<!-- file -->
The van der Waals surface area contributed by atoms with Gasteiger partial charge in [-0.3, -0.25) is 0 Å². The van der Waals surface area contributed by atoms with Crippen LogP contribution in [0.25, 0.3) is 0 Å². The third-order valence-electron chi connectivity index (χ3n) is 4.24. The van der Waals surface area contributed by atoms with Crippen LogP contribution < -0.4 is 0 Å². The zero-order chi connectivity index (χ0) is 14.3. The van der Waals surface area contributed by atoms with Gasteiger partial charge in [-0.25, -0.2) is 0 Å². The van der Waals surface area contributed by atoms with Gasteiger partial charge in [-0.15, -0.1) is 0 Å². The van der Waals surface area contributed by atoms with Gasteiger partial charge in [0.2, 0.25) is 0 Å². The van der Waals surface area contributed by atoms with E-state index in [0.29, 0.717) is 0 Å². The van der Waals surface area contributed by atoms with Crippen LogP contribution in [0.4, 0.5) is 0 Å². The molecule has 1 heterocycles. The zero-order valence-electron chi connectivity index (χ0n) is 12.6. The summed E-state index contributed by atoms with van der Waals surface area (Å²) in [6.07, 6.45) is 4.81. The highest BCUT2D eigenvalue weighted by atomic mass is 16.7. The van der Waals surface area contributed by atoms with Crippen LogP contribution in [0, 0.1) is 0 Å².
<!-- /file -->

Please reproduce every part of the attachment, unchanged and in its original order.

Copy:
The van der Waals surface area contributed by atoms with Gasteiger partial charge in [-0.3, -0.25) is 0 Å². The van der Waals surface area contributed by atoms with Crippen LogP contribution in [0.25, 0.3) is 0 Å². The third-order valence-electron chi connectivity index (χ3n) is 4.24. The van der Waals surface area contributed by atoms with Crippen LogP contribution < -0.4 is 0 Å². The zero-order chi connectivity index (χ0) is 14.3. The van der Waals surface area contributed by atoms with Gasteiger partial charge in [-0.25, -0.2) is 0 Å². The van der Waals surface area contributed by atoms with Gasteiger partial charge in [-0.15, -0.1) is 0 Å². The van der Waals surface area contributed by atoms with Gasteiger partial charge in [0.2, 0.25) is 0 Å². The van der Waals surface area contributed by atoms with E-state index in [0.29, 0.717) is 0 Å². The van der Waals surface area contributed by atoms with Crippen LogP contribution in [0.4, 0.5) is 0 Å². The molecule has 1 heterocycles. The zero-order valence-electron chi connectivity index (χ0n) is 12.6. The summed E-state index contributed by atoms with van der Waals surface area (Å²) in [6.07, 6.45) is 4.81. The highest BCUT2D eigenvalue weighted by atomic mass is 16.7. The van der Waals surface area contributed by atoms with Crippen LogP contribution in [0, 0.1) is 0 Å².